§ 12.63  EVIDENCE.
   In determining whether an object is , a court or other authority should consider, in addition to all other logically relevant factors, the following:
   (1)   Statements by an owner or by anyone in control of the object concerning its use;
   (2)   Prior convictions, if any, of an owner or anyone in control of the object under state or federal law relating to any controlled substance;
   (3)   The proximity of the object, in time and space, to a direct violation of this code;
   (4)   The proximity of the object to controlled substances;
   (5)   The existence of any residue of controlled substances on the object;
   (6)   Direct or circumstantial evidence of the intent of an owner or anyone in control of the object to deliver it to persons who he or she knows, or should reasonably know, intend to use the object to facilitate a violation of this code; the innocence of an owner or anyone in control of the object as to a direct violation of this code should not prevent a finding that the object is intended for use or designed for use as ;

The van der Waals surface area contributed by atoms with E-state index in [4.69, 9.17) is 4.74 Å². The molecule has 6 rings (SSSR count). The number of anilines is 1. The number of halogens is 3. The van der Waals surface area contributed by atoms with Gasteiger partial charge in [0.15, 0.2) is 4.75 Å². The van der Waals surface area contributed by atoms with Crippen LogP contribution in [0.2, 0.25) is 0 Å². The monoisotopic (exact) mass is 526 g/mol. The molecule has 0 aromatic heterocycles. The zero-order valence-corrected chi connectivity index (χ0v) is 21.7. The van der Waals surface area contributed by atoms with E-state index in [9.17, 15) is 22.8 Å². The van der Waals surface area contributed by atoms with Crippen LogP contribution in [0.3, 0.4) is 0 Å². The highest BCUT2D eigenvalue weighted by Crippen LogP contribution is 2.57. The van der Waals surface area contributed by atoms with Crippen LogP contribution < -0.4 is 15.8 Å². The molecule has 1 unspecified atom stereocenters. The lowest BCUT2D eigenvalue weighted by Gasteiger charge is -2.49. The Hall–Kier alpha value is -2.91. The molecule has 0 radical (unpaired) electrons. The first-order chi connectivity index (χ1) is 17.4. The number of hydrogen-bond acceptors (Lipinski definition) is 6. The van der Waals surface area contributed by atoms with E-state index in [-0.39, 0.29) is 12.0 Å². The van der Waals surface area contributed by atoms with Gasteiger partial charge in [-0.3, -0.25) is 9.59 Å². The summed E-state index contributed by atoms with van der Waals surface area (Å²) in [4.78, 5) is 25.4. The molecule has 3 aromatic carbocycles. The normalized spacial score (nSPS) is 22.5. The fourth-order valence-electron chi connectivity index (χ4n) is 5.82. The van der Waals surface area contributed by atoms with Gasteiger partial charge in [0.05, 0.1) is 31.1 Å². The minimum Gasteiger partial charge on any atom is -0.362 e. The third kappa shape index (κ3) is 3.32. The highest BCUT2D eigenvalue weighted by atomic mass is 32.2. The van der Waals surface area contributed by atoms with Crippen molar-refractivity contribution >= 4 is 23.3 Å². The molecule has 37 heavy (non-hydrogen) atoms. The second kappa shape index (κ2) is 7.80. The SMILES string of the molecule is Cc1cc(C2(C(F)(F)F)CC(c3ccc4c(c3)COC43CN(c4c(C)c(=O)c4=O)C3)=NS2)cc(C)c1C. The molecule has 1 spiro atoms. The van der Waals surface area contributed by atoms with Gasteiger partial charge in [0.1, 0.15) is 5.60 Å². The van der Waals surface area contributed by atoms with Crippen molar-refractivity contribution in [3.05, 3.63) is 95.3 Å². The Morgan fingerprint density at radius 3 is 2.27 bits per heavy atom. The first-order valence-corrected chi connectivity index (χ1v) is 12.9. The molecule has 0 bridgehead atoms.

(7)   Instructions, oral or written, provided with the object concerning its use;
   (8)   Descriptive materials accompanying the object which explain or depict its use;
   (9)   National and local advertising concerning its use;
   (10)   The manner in which the object is displayed for sale;
   (11)   Whether the owner or anyone in control of the object is a legitimate supplier of like or related items to the community, such as a licensed distributor or dealer of tobacco-related products;
   (12)   Direct or circumstantial evidence of the ratio of sales of the object(s) to the total sales of the business enterprise;
   (13)   The existence and scope of legitimate uses for the object in the community; and
   (14)   Expert testimony concerning its use.
(1958 Code, § 201.02)  (Ord. 186, passed 4-23-1959; Ord. 91-57, passed 9-9-1991; recodified by Ord. 98-53, passed 11-16-1998; Ord. 2017-37, passed 11-6-2017)